It’s very difficult to maintain identity separation between services

Let’s say you want to authenticate yourself to multiple systems using your biometric data. If you use the same biometric data to authenticate yourself to both your bank and ScamCorp, it’s akin to using the same password on multiple websites – a data breach or malicious employee at one business will leave you vulnerable everywhere else. Your only option in this case is to give everyone different biometric data – but given that most people have one face, two eyes and ten fingers, your level of potential exposure will remain high.

Biometric technology is encumbered by hardware and software patents

Biometric technology is laden with patents, so much so that new players in the industry are often forced to buy up existing businesses for their intellectual property rather than for their talent or market position. For example, AuthenTec went on an acquisition spree – acquiring or merging with EzValidation, Atrua Technologies, SafeNet and UPEK, before being acquired by Apple in 2012. This has the effect of monopolising the market, effectively limiting competition and innovation – so much so that I doubt the biometric technology that we have today will see much improvement in the near future without external influence. (In general, I believe that software patents should go away – but that’s a bigger topic for another time.)

It’s impossible to remain anonymous

If biometric identification is required, you as an individual are permanently tying yourself to any identities you create. While creating a “throwaway” account and password will preserve your anonymity from all but the most highly-equipped adversary, there is no such protection afforded once biometrics are involved.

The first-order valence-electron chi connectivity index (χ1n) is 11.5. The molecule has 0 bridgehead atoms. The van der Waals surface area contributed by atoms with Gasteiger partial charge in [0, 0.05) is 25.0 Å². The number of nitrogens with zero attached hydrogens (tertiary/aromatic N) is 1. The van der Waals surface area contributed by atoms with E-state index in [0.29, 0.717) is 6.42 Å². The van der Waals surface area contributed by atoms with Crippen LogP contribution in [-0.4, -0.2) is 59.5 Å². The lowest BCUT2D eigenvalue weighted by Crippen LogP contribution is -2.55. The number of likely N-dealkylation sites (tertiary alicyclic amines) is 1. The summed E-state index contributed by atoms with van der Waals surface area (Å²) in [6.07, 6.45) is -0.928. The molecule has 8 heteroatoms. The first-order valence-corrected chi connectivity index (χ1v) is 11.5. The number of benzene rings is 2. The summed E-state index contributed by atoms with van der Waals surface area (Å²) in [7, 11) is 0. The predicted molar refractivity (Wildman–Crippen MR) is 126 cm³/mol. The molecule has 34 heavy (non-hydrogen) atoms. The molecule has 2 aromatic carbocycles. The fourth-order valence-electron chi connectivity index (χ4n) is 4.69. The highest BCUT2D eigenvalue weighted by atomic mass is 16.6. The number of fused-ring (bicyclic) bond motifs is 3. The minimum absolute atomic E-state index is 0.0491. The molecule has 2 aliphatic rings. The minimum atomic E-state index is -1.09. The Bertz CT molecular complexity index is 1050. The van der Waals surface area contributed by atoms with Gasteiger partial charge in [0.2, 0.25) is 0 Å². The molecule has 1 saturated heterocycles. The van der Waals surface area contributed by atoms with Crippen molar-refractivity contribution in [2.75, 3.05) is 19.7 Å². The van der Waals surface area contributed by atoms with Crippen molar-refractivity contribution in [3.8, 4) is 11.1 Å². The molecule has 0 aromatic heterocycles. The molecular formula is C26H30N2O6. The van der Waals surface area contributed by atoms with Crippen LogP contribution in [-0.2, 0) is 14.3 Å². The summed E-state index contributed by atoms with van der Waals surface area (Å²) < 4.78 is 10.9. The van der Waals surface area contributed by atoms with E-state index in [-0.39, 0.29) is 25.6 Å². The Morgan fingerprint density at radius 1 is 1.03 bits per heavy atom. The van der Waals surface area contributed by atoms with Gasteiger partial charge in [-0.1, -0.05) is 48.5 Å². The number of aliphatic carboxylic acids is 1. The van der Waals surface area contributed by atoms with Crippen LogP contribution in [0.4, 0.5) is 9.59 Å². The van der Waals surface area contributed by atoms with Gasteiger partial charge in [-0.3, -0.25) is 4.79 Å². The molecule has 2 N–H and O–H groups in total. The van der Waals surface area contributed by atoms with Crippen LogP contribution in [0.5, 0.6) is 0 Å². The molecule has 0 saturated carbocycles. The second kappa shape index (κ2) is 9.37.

Collecting and verifying biometric data can be socially intrusive

The mass collection of biometric data can undermine the notion of “innocent until proven guilty” in society. While in the past police officers would need “probable cause” before arresting and fingerprinting suspects, the tradition shifts when the state implements biometric authentication schemes. People will expect to (and are expected to) submit to biometric identification at government offices, where it is likely integrated with criminal, social and other databases.


Biometric authentication should be a misnomer and you shouldn’t depend exclusively on it to establish your identity. But you’ll probably still use it because it’s so convenient!

An Ideal HTTPS setup for Apache and Nginx

Now more than ever, it’s imperative that we know when we’re using the Internet securely. With an ever-increasing amount of business being conducted online, even a small issue with the way a web server is configured could result in untold financial and reputational damage for a company, or a breach of someone’s most private information.

It’s no surprise, then, that usage of SSL/TLS (via HTTPS connections) has exploded in recent years. In fact, Google Chrome users have more than doubled their use of HTTPS  in the last 2 years, with 27% of all page loads being conducted over HTTPS in 2013 up to 58% in 2014.

Chrome HTTPS usage

However, HTTPS connections are only as good as the technology they’re based on. IT professionals are doing what they can to keep up with the ever-changing security landscape, but with vulnerabilities such as CRIME, BREACH, Lucky 13BEASTHeartbleed and POODLE coming to light with alarming regularity, administrators can just about finish patching their fleets of servers before the next issue is identified.